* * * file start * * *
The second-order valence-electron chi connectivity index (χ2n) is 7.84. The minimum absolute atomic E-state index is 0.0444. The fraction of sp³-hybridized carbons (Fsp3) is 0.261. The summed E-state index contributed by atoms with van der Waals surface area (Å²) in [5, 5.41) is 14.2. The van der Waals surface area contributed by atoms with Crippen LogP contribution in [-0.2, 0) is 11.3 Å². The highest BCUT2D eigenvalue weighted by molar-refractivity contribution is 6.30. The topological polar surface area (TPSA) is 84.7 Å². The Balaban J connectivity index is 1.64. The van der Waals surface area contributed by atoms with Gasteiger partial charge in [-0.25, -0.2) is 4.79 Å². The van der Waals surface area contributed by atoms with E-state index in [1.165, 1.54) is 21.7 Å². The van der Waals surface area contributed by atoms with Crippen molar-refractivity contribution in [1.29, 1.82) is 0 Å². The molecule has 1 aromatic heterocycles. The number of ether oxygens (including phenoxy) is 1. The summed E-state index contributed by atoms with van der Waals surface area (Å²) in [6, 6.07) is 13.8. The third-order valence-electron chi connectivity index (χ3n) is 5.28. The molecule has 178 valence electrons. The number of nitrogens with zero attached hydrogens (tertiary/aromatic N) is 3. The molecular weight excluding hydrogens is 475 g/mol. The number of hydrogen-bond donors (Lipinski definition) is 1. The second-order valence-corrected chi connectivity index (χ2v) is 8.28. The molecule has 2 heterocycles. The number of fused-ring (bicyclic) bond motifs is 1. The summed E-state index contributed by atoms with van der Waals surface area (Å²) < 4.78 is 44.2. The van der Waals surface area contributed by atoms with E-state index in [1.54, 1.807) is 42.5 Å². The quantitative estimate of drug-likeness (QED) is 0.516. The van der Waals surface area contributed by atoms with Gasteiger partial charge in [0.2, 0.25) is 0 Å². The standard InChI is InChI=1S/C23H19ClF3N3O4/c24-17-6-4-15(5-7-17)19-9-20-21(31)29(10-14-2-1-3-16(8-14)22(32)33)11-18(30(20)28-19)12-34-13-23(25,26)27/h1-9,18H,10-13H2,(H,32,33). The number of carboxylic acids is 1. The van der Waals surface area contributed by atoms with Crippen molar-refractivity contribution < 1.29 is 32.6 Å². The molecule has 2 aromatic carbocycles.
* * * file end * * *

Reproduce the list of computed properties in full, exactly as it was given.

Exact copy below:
The second-order valence-electron chi connectivity index (χ2n) is 7.84. The minimum absolute atomic E-state index is 0.0444. The fraction of sp³-hybridized carbons (Fsp3) is 0.261. The summed E-state index contributed by atoms with van der Waals surface area (Å²) in [5, 5.41) is 14.2. The van der Waals surface area contributed by atoms with Crippen LogP contribution in [-0.2, 0) is 11.3 Å². The highest BCUT2D eigenvalue weighted by molar-refractivity contribution is 6.30. The topological polar surface area (TPSA) is 84.7 Å². The Balaban J connectivity index is 1.64. The van der Waals surface area contributed by atoms with Gasteiger partial charge in [-0.25, -0.2) is 4.79 Å². The van der Waals surface area contributed by atoms with E-state index in [1.165, 1.54) is 21.7 Å². The van der Waals surface area contributed by atoms with Crippen molar-refractivity contribution in [1.29, 1.82) is 0 Å². The molecule has 1 aromatic heterocycles. The number of ether oxygens (including phenoxy) is 1. The summed E-state index contributed by atoms with van der Waals surface area (Å²) in [6, 6.07) is 13.8. The third-order valence-electron chi connectivity index (χ3n) is 5.28. The molecule has 178 valence electrons. The number of nitrogens with zero attached hydrogens (tertiary/aromatic N) is 3. The molecular weight excluding hydrogens is 475 g/mol. The number of hydrogen-bond donors (Lipinski definition) is 1. The second-order valence-corrected chi connectivity index (χ2v) is 8.28. The molecule has 2 heterocycles. The number of fused-ring (bicyclic) bond motifs is 1. The summed E-state index contributed by atoms with van der Waals surface area (Å²) < 4.78 is 44.2. The van der Waals surface area contributed by atoms with E-state index in [1.54, 1.807) is 42.5 Å². The quantitative estimate of drug-likeness (QED) is 0.516. The van der Waals surface area contributed by atoms with Gasteiger partial charge in [0.2, 0.25) is 0 Å². The standard InChI is InChI=1S/C23H19ClF3N3O4/c24-17-6-4-15(5-7-17)19-9-20-21(31)29(10-14-2-1-3-16(8-14)22(32)33)11-18(30(20)28-19)12-34-13-23(25,26)27/h1-9,18H,10-13H2,(H,32,33). The number of carboxylic acids is 1. The van der Waals surface area contributed by atoms with Crippen molar-refractivity contribution < 1.29 is 32.6 Å². The molecule has 2 aromatic carbocycles.